This can be simply assessed by the negative or pessimistic behavior that those students might have about life or other people. They might develop negative or pessimistic attitudes even about God or they might come up with deep feelings of angst, fear and guilt or an insane preoccupation in relation to sin. So it is obvious that any worldview shapes the actions and guides the behaviors of its beholder. What is learned in school will eventually surface in life or in the identity of the students. In this line of thought, school administrators and teachers should be extremely careful on the contents and ways of managing any learning institution. It is also necessary to find solutions in the direction of implementing change and transformation in the inner circles of faculty and staff.
One specific educational issue that it's being address lately with due emphasis is the achievement gap among different groups of students according to economic, political and social backgrounds. In the United States this educational issue has taken a radical turn after President George W. Bush and his Administration passed as law the "No Child Left Behind Act 2001". This new law is aimed at improving the performance of all students in the United States and it firmly stresses that it is necessary to ensure that no student gets trapped in a failing school. Among its new features, the No Child Left Behind Act includes "increased accountability for States, school districts, and schools; greater choice for parents and students, particularly those attending low-performing schools; more flexibility for States and local educational agencies (LEAs) in the use of Federal education dollars; and a stronger emphasis on reading, especially for our youngest children." (No Children Left Behind, 2004).
On the other hand, The Education Trust was established in 1990 by the American Association for Higher Education, and it aims that all students at all levels of education get a high academic achievement in order to close forever the achievement gaps that separate minority or poverty-stricken students from the most favored class of students. This institution is positively engaged in closing the achievement gap among all the students in the United States at all costs. Craig Jerald, Senior Policy Analyst at the Education Trust, sums up his research on this issue with the significant result that shows that "there are thousands of schools nationwide that have poverty rates and/or minority enrollments in the top third of their respective states and also had top-third scores on one or more state assessments." (Jerald, 2002).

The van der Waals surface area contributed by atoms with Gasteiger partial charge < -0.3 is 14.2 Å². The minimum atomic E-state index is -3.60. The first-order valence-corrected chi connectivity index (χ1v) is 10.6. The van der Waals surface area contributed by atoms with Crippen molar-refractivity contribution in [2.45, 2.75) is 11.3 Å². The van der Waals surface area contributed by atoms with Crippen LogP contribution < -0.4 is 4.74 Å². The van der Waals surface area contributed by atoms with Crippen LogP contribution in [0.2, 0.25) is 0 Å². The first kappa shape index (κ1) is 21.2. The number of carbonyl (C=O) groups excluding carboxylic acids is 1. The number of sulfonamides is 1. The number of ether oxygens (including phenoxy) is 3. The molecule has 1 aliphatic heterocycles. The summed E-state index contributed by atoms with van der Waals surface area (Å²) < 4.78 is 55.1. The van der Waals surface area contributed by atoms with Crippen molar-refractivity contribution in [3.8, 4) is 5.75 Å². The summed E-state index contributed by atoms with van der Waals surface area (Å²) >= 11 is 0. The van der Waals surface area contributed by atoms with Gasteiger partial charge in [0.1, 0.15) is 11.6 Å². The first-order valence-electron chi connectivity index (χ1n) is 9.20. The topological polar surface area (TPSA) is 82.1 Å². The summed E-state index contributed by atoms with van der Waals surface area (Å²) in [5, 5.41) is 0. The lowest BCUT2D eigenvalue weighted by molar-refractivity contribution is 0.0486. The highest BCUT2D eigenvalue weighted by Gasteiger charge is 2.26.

Jerald and Kati Haycok, Director of The Education Gap, suggested that a school system won't be judged as successful unless it teaches successfully all kinds of students. They also stated that "despite what many administrators learned in graduate school, newer, more sophisticated research shows that it is not just poverty or family background that determines student achievement. What schools do does matter." (Jerald & Haycok, 2002). Their recommendations are based on a common agenda of five priority points:
1.- The Bully Pulpit: Take responsibility for raising achievement and closing achievement gaps-in word and deed.
2.- Standards: Use standards to reshape instruction.
3.- Curriculum: Provide all students with a rigorous